6. Please be mindful on the health coverage an employee will get — There is the SSS Sickness Benefit, EC Coverage and Philhealth Coverage:Philhealth

6. Are the days on home quarantine paid? 

No, they are unpaid as per Labor Advisory No. 4, Series of 2020:

Labor Advisory No. 4

Anything that is given to the staff is gracia. So it’s better to be careful.

7. What does it mean when you do home quarantine?

For goodness sakes, home quarantine does NOT mean you should go out and chismis with your neighbors!

A Filipino worker I know rebonded her hair at a local salon while experiencing flu-like symptoms. Another worker I know celebrated her father’s birthday in the company of close relatives. This is how the Philippines confirmed cases go up to 70,000:

home celebration

Home quarantine means being locked up in a room with NO CLOSE CONTACT with anybody. Food is provided outside the room. Here’s what the Houston Methodist recommends:

a. Separate yourself from the people and pets you share your home with

If possible, stay in a separate room and use a separate bathroom — especially if someone you live with is higher risk for severe illness.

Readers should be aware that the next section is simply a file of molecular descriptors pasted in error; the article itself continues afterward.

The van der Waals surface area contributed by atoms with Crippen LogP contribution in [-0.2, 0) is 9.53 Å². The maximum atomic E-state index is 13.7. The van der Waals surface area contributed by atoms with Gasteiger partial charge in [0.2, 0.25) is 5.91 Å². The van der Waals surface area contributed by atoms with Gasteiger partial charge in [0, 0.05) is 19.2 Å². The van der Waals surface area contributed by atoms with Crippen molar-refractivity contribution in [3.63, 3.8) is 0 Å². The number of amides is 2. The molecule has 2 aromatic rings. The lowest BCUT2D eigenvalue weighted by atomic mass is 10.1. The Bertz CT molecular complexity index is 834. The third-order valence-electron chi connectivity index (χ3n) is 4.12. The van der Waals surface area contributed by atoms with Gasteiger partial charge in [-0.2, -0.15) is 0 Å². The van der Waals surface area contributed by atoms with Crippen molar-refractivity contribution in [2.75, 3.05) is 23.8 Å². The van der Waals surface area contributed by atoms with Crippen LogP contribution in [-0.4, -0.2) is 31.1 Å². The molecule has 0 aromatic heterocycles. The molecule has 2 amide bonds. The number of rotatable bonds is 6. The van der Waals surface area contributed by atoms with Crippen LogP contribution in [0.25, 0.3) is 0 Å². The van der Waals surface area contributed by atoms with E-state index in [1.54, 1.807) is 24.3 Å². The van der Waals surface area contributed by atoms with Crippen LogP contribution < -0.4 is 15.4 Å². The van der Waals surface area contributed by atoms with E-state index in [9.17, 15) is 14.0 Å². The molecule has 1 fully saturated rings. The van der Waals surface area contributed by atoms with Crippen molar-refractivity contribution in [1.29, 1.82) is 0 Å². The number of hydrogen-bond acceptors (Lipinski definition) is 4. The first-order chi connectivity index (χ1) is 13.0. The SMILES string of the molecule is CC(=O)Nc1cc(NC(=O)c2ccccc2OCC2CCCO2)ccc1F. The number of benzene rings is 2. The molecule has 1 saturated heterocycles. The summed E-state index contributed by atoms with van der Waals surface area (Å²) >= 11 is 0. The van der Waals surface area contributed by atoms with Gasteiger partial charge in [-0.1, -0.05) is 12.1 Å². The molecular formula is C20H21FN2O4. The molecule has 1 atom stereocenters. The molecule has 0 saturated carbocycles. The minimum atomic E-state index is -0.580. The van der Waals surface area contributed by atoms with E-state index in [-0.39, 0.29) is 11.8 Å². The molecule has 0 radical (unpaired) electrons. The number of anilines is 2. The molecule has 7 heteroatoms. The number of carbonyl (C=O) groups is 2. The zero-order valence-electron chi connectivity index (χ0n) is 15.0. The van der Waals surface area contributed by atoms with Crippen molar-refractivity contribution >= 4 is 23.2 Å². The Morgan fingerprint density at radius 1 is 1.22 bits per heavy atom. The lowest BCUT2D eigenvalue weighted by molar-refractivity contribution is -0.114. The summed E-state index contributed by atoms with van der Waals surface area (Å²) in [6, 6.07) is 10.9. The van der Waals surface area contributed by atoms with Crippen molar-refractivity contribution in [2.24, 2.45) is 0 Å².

If you’re living with someone who has COVID-19, make sure you know how to share a home with someone who’s sick — without getting sick yourself.

b. Wash your hands often

Practicing proper hand hygiene can help prevent the spread of the virus. Wash your hands after blowing your nose, sneezing or coughing. In addition, avoid touching your face.

Woman washing her hands at the kitchen sink.

c. Don’t share your stuff

Avoid sharing the following items with people or animals in your home:

  • Bedding
  • Dishes, drinking glasses and utensils
  • Towels, including hand towels in the kitchen and bathroom

d. Disinfect commonly touched surfaces every day

Early evidence shows that the new coronavirus can live on surfaces for hours or even days in some cases.

At least once per day, be sure to clean and disinfect commonly touched surfaces around your home, including:

  • Bathroom fixtures
  • Counters
  • Door knobs
  • Keyboards
  • Phones